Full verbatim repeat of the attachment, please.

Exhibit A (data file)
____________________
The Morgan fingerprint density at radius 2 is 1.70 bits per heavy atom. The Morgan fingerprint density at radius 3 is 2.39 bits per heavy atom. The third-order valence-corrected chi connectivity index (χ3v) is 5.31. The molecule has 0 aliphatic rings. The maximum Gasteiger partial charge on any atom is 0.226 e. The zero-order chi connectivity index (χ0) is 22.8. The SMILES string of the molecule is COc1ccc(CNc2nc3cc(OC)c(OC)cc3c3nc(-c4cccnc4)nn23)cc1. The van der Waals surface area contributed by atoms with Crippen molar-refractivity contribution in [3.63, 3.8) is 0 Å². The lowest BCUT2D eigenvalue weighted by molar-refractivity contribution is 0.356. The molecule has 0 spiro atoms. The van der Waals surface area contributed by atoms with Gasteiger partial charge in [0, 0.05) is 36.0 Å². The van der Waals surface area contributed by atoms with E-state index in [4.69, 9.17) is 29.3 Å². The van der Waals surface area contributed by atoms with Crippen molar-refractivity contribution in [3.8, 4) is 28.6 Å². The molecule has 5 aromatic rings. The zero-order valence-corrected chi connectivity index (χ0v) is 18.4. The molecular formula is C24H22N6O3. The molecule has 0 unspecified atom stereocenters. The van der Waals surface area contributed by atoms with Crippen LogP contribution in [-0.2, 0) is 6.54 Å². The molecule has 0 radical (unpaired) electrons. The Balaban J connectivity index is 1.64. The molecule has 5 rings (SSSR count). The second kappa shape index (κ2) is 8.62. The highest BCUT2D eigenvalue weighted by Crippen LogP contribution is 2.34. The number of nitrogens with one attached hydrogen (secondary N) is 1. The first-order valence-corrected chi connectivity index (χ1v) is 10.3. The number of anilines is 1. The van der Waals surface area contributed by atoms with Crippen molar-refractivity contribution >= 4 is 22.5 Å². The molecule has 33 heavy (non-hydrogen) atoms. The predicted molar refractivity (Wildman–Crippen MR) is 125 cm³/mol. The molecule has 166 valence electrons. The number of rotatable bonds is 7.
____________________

The Morgan fingerprint density at radius 2 is 1.70 bits per heavy atom. The Morgan fingerprint density at radius 3 is 2.39 bits per heavy atom. The third-order valence-corrected chi connectivity index (χ3v) is 5.31. The molecule has 0 aliphatic rings. The maximum Gasteiger partial charge on any atom is 0.226 e. The zero-order chi connectivity index (χ0) is 22.8. The SMILES string of the molecule is COc1ccc(CNc2nc3cc(OC)c(OC)cc3c3nc(-c4cccnc4)nn23)cc1. The van der Waals surface area contributed by atoms with Crippen molar-refractivity contribution in [3.63, 3.8) is 0 Å². The lowest BCUT2D eigenvalue weighted by molar-refractivity contribution is 0.356. The molecule has 0 spiro atoms. The van der Waals surface area contributed by atoms with Gasteiger partial charge in [0, 0.05) is 36.0 Å². The van der Waals surface area contributed by atoms with E-state index in [4.69, 9.17) is 29.3 Å². The van der Waals surface area contributed by atoms with Crippen molar-refractivity contribution in [3.8, 4) is 28.6 Å². The molecule has 5 aromatic rings. The zero-order valence-corrected chi connectivity index (χ0v) is 18.4. The molecular formula is C24H22N6O3. The molecule has 0 unspecified atom stereocenters. The van der Waals surface area contributed by atoms with Crippen LogP contribution in [-0.2, 0) is 6.54 Å². The molecule has 0 radical (unpaired) electrons. The Balaban J connectivity index is 1.64. The molecule has 5 rings (SSSR count). The second kappa shape index (κ2) is 8.62. The highest BCUT2D eigenvalue weighted by Crippen LogP contribution is 2.34. The number of nitrogens with one attached hydrogen (secondary N) is 1. The first-order valence-corrected chi connectivity index (χ1v) is 10.3. The number of anilines is 1. The van der Waals surface area contributed by atoms with Crippen molar-refractivity contribution >= 4 is 22.5 Å². The molecule has 33 heavy (non-hydrogen) atoms. The predicted molar refractivity (Wildman–Crippen MR) is 125 cm³/mol. The molecule has 166 valence electrons. The number of rotatable bonds is 7.